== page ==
Divorce and Family Law – Frequently Asked Questions

Why should I choose you as my matrimonial attorney?

In short: my experience, my compassion and my willingness to meet with you personally as often as is necessary to make certain that you understand the Law as it applies to your situation. At least 90% of matrimonial cases do not go to trial, which is why you need to hire an effective negotiator who understands your goals and desires. Just because you may not be entitled to something under the Law, does not mean that we will not be able to negotiate a favorable settlement. For instance, we may be able to help you keep your marital residence or protect your retirement benefits.

Do we have no-fault divorce in New York State?

Domestic Relation Law §170 was amended to add “irretrievable breakdown” as a “no fault ground” for divorce. It provides that when a relationship between a husband and a wife has broken down irretrievably for a period of at least six months, a party under oath may assert the aforesaid as the grounds for divorce. However, no judgment of divorce may be granted upon such a finding unless and until the economic issues of equitable distribution, support, custody/visitation, have been resolved by the parties or determined by the Court.

Am I entitled to Child Support?

The custodial or residential parent of a child or children is entitled to child support from the non-residential parent under the New York State Domestic Relation Law §240 and Family Court Act §413. The statutory percentages for parties with a combined income of less than $136,000.00 are as follows:
•One child; 17%
•Two children: 25%
•Three children: 29%
•Four children: 31%
•Five children: no less than 35%

There are many factors involved in determining the mandatory income of the parties, the gross total income as report for Federal Income Tax purposes, investment income, and additional income such as workman’s compensation, disability, unemployment, social security, veteran, pensions and retirement plans, fellowship and stipends, annuity payments, are included in determining a spouses income. In addition, a Court may consider as additional income, non-income producing assets, fringe benefits such as meals, lodging, automobiles, etc., and money, goods or services provided by relatives and friends.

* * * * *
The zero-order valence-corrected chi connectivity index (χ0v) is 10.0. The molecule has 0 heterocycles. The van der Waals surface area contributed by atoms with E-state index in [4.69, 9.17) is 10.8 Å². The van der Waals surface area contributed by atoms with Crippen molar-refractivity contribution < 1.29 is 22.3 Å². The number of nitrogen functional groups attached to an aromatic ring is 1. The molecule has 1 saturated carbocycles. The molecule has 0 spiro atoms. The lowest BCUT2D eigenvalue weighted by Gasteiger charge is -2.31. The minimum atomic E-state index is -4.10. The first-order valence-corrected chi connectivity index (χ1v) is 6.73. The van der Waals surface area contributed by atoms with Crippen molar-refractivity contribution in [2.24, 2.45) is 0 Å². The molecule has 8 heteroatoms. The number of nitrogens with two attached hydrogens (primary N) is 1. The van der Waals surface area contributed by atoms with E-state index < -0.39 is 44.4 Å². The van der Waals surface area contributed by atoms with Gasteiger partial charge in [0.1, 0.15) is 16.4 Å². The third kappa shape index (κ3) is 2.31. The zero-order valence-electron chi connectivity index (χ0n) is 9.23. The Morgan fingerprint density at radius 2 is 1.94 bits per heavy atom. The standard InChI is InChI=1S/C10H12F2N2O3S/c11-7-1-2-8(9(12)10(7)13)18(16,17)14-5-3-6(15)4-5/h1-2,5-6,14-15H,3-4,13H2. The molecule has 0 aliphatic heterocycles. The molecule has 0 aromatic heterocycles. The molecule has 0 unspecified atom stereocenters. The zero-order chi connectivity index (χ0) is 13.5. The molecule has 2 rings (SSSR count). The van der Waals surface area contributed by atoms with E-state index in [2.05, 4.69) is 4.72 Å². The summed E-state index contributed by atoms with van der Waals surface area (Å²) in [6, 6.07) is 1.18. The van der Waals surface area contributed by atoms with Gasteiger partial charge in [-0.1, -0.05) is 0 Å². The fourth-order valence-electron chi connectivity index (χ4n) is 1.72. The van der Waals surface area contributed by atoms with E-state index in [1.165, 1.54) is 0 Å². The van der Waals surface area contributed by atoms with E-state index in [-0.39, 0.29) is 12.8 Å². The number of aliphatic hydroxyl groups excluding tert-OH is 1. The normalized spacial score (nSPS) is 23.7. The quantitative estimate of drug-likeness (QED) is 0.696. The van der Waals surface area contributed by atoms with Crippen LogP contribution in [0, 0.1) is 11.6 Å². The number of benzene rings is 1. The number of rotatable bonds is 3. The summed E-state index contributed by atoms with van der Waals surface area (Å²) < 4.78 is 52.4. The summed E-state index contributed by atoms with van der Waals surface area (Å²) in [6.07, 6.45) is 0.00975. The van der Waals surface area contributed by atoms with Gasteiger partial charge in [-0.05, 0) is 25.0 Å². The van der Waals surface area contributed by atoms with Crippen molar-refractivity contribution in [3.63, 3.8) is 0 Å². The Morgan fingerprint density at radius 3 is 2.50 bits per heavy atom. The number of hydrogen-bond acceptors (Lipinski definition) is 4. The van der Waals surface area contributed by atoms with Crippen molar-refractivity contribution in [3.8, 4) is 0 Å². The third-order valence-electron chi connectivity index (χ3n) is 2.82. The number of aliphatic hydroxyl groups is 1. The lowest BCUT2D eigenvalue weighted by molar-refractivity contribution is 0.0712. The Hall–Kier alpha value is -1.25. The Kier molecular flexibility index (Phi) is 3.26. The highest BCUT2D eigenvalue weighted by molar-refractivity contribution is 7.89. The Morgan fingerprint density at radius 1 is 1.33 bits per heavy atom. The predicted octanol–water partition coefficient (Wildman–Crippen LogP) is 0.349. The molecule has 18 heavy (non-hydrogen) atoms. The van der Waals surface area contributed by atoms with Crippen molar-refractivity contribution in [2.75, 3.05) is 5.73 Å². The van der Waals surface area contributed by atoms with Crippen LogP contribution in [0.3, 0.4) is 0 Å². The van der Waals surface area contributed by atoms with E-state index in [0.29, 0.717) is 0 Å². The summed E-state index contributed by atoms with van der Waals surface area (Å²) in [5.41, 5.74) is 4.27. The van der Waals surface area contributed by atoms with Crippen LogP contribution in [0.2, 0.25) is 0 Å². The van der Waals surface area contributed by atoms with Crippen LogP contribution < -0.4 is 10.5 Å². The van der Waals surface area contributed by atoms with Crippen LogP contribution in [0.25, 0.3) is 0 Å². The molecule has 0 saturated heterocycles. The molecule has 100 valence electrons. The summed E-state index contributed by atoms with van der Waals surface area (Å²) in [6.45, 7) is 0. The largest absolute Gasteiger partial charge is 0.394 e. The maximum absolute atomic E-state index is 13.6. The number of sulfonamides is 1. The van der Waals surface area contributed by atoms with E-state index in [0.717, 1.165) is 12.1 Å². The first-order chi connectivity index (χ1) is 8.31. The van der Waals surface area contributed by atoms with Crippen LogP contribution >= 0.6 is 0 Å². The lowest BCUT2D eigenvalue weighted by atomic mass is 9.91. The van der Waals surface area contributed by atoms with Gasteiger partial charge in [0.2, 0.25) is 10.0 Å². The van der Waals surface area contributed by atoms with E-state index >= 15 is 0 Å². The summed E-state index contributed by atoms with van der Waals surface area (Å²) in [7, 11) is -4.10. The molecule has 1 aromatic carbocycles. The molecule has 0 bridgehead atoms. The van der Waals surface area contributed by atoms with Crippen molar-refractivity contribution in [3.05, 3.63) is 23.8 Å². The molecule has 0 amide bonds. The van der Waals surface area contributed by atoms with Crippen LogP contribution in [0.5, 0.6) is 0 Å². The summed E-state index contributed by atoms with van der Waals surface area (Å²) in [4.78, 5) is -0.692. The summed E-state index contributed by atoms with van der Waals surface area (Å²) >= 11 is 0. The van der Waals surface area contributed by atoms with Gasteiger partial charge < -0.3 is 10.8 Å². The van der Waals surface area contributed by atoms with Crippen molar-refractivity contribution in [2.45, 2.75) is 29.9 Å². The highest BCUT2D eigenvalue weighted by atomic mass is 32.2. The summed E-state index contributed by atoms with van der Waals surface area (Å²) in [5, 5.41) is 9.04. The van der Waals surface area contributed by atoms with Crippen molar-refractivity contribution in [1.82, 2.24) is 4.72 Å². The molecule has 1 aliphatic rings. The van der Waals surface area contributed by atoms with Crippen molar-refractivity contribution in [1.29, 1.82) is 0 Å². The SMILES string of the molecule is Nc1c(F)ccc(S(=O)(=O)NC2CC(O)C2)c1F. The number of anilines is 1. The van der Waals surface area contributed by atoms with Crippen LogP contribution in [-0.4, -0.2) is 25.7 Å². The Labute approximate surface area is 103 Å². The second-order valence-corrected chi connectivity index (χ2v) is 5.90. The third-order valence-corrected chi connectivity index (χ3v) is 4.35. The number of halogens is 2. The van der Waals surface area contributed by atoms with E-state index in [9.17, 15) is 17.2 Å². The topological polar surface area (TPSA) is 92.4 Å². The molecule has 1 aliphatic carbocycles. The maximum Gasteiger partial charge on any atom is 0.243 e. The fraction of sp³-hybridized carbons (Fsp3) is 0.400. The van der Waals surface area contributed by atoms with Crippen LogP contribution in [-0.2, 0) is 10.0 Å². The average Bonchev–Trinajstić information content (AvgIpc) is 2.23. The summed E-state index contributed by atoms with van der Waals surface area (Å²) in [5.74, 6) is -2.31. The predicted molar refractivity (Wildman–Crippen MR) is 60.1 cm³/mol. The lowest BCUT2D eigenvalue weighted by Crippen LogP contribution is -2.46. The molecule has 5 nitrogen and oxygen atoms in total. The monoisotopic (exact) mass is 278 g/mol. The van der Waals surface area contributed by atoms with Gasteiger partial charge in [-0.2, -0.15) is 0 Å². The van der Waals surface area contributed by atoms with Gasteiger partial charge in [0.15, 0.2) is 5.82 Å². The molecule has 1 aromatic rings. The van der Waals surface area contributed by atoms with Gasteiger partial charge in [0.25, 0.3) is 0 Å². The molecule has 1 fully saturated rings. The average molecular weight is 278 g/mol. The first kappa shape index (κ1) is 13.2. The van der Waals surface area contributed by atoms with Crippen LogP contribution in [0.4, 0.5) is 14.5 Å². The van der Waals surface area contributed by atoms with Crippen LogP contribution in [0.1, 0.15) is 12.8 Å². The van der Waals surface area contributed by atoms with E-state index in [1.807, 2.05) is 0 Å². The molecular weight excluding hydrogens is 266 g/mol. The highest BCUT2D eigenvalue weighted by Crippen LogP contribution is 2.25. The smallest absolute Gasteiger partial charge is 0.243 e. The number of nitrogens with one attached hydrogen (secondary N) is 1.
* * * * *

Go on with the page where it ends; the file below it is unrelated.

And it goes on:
Deductions from income often include federal insurance contributions (FICA) unreimbursed employee business expenses, maintenance for a spouse or child support for a child not a party to the action, by prior Court order or written agreement, public assistance, supplemental social security, etc.

It is important to ascertain all sources of income and/or credits to which a spouse may be entitled when determining spousal maintenance and child support.

Am I entitled to share in my spouse’s retirement benefits?

A spouse is entitled to a distributive share of retirement benefits acquired by their spouse during the course of the marriage, such as profit sharing plans, pension plans, 401k plans, IRA accounts, and other retirement benefits provided privately or by the government.

What is a Property Settlement or a Separation Agreement?

A Property Settlement Agreement or Separation Agreement is intended to settle the parties respective property rights and other matters arising from the matrimonial relationship, including but not limited to custody/access, child support, child care and maintenance, equitable distribution of personal property, real estate, retirement benefits, assets and debts acquired during the course of the marriage. It is a contract that, once entered into, becomes binding between the parties, enforceable in a Court of Law, and typically incorporated into a judgment of divorce once an action for divorce is initiated.

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